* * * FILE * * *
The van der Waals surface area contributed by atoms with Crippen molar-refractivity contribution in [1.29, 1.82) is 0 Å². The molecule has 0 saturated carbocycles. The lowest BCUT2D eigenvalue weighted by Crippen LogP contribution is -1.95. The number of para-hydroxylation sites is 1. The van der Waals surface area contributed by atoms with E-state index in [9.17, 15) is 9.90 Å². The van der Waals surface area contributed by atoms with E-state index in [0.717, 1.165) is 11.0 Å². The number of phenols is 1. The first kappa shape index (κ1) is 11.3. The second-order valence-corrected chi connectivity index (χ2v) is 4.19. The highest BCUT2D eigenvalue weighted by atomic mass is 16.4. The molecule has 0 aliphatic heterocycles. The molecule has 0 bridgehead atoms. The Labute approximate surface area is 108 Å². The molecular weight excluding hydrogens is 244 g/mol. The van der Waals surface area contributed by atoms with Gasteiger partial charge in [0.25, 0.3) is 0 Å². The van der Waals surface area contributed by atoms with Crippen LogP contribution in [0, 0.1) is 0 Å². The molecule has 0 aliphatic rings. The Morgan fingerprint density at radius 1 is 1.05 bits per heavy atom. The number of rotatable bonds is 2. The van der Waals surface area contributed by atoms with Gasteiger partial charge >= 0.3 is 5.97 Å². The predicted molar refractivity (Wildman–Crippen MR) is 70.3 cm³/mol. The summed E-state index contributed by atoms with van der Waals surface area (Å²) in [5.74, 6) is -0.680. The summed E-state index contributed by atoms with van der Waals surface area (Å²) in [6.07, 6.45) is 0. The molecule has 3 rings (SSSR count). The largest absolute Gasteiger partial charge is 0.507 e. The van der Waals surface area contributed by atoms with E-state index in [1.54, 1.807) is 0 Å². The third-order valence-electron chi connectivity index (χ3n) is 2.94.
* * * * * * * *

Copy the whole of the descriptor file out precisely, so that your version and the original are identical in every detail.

The van der Waals surface area contributed by atoms with Crippen molar-refractivity contribution in [1.29, 1.82) is 0 Å². The molecule has 0 saturated carbocycles. The lowest BCUT2D eigenvalue weighted by Crippen LogP contribution is -1.95. The number of para-hydroxylation sites is 1. The van der Waals surface area contributed by atoms with E-state index in [9.17, 15) is 9.90 Å². The van der Waals surface area contributed by atoms with E-state index in [0.717, 1.165) is 11.0 Å². The number of phenols is 1. The first kappa shape index (κ1) is 11.3. The second-order valence-corrected chi connectivity index (χ2v) is 4.19. The highest BCUT2D eigenvalue weighted by atomic mass is 16.4. The molecule has 0 aliphatic heterocycles. The molecule has 0 bridgehead atoms. The Labute approximate surface area is 108 Å². The molecular weight excluding hydrogens is 244 g/mol. The van der Waals surface area contributed by atoms with Gasteiger partial charge in [0.25, 0.3) is 0 Å². The van der Waals surface area contributed by atoms with Crippen LogP contribution in [0, 0.1) is 0 Å². The molecule has 0 aliphatic rings. The Morgan fingerprint density at radius 1 is 1.05 bits per heavy atom. The number of rotatable bonds is 2. The van der Waals surface area contributed by atoms with Gasteiger partial charge >= 0.3 is 5.97 Å². The predicted molar refractivity (Wildman–Crippen MR) is 70.3 cm³/mol. The summed E-state index contributed by atoms with van der Waals surface area (Å²) in [5.74, 6) is -0.680. The summed E-state index contributed by atoms with van der Waals surface area (Å²) in [6.07, 6.45) is 0. The molecule has 3 rings (SSSR count). The largest absolute Gasteiger partial charge is 0.507 e. The van der Waals surface area contributed by atoms with E-state index in [1.54, 1.807) is 0 Å². The third-order valence-electron chi connectivity index (χ3n) is 2.94.